U.S. Government Reduces Export Controls for Selected Companies
The Commerce Department’s Bureau of Industry and Security (BIS) has announced that five companies in China have been approved for the newly created Validated End-User (VEU) program. U.S.-based companies selling to customers with VEU status no longer will be required to apply for individual U.S. export licenses for many items. This is a significant improvement in export control policy since it makes it easier to export to civilian end-users in China. An advocate for the VEU program, SEMI lobbied actively over the past year to help ensure a positive outcome for our industry.
Selected Companies and Approved Items
The Commerce Department released the first list of approved VEU customers in a Federal Register notice on October 19, 2007. Four of the five companies receiving this new status are in the semiconductor industry: Applied Materials China, National Semiconductor Corporation, SMIC and Hua Hong NEC Corporation. The other company is a Boeing joint venture. According to the BIS website, approved “eligible items” for the semiconductor companies include:
- Applied Materials China: pressure transducers, semiconductor raw materials and spare parts for ion implantation, etching, wafer handling, and lithography equipment
- National Semiconductor: analog-to-digital converters
- Semiconductor Manufacturing International Corporation (SMIC): pressure transducers, chemical handling equipment, chemicals, semiconductor raw materials, and semiconductor manufacturing equipment
- Hua Hong NEC (HHNEC): pressure transducers, chemicals, chemical handling equipment, semiconductor raw materials, and semiconductor manufacturing equipment
These companies were approved for VEU status after a complete review of their engagement in civil end-use activities, compliance with U.S. export controls, and agreement to on-site visits. Additional VEU designations for China are expected to be announced in the coming months. This program is also available to companies in India.
VEU Program Benefits
By reducing the licensing burden for sales to major customers in China, the VEU program allows U.S. companies to be more competitive in this important market. The program reduces the number of exports to China that require a license, which decreases paperwork and administrative burdens. It will save time and allow companies to supply their VEU customers more quickly and without the delays and uncertainty typically associated with individual license applications. By facilitating exports to civilian end-users in China, this program will help keep high-paying, quality technology jobs in the U.S.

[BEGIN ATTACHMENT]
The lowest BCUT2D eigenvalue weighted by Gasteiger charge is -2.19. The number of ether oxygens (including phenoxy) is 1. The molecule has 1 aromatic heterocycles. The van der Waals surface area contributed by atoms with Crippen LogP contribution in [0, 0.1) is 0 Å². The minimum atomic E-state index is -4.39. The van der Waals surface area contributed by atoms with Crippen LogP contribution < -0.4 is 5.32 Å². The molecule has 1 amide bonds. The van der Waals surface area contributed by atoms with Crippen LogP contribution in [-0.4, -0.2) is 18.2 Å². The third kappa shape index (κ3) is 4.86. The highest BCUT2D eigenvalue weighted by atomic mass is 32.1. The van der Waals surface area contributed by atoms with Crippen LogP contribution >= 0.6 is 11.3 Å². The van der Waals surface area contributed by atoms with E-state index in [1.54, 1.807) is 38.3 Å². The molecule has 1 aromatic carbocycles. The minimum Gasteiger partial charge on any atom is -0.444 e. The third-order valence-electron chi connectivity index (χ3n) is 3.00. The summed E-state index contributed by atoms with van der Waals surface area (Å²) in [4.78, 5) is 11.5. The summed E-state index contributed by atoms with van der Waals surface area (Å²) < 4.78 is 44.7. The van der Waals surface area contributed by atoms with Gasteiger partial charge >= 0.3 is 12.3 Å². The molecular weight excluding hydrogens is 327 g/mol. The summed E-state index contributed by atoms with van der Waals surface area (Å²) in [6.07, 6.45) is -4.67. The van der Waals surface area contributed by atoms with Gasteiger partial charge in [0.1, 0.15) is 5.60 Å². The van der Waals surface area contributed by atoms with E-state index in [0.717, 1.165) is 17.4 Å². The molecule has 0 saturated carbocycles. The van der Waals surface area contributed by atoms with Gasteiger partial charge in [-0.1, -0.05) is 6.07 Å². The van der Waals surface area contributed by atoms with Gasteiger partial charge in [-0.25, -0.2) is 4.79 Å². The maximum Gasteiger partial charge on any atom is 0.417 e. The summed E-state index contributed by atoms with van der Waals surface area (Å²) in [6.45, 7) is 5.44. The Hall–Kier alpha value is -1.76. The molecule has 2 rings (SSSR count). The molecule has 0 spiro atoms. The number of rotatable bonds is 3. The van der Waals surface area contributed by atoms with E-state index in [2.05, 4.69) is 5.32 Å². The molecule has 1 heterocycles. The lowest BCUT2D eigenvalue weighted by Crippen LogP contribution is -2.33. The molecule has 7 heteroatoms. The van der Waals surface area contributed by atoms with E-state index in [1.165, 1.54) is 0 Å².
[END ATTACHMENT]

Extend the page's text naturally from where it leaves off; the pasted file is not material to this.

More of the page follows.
The VEU program allows the Commerce Department to direct its attention to more pressing export control security issues rather than focusing on routine and repetitive licenses to commercial customers. About $54 million in exports described as "eligible items" in the Federal Register notice required licenses for export to the five VEU companies in 2006. This represents about 18 percent of licensed exports to China that year. The Commerce Department estimates that the new VEU companies accounted for 150 licenses between 2002 and 2006.
In June 2007, the Commerce Department updated the U.S. dual-use export control policy towards China and created the VEU program. In announcing the first list of VEU approvals, Mario Mancuso, Under Secretary of Commerce for Industry and Security stated, “The steps we are taking today are good for American exporters and jobs, and good for national security. This common-sense approach makes it easier for U.S. companies to sell to pre-screened civilian customers in China consistent with our national security requirements."
SEMI—A Strong Advocate for Export Control Reform
SEMI has been a strong advocate for the creation of the VEU program due to its potential to streamline trade for major customers in China. In fact, SEMI was one of the most supportive groups in the U.S. business community urging the creation of the VEU program. Influencing positive changes to U.S. export control policy is difficult, and SEMI considers the creation of the VEU a great success.
SEMI urges Chinese customers to consider whether the VEU program would work for them. American companies and U.S.-based subsidiaries of overseas companies should also consider whether their Chinese facilities might want to apply. SEMI will monitor how well the program works and will advocate for future changes if warranted.
In another important export control project, the Commerce Department has asked for public comment on the structure of the Commerce Control List. SEMI is preparing extensive recommendations and is urging the government to overhaul the controls related to semiconductor equipment and materials. Watch for more details from SEMI in the coming weeks.
For information on the VEU program or other export control issues, please visit www.bis.doc.gov or contact the SEMI Washington DC office.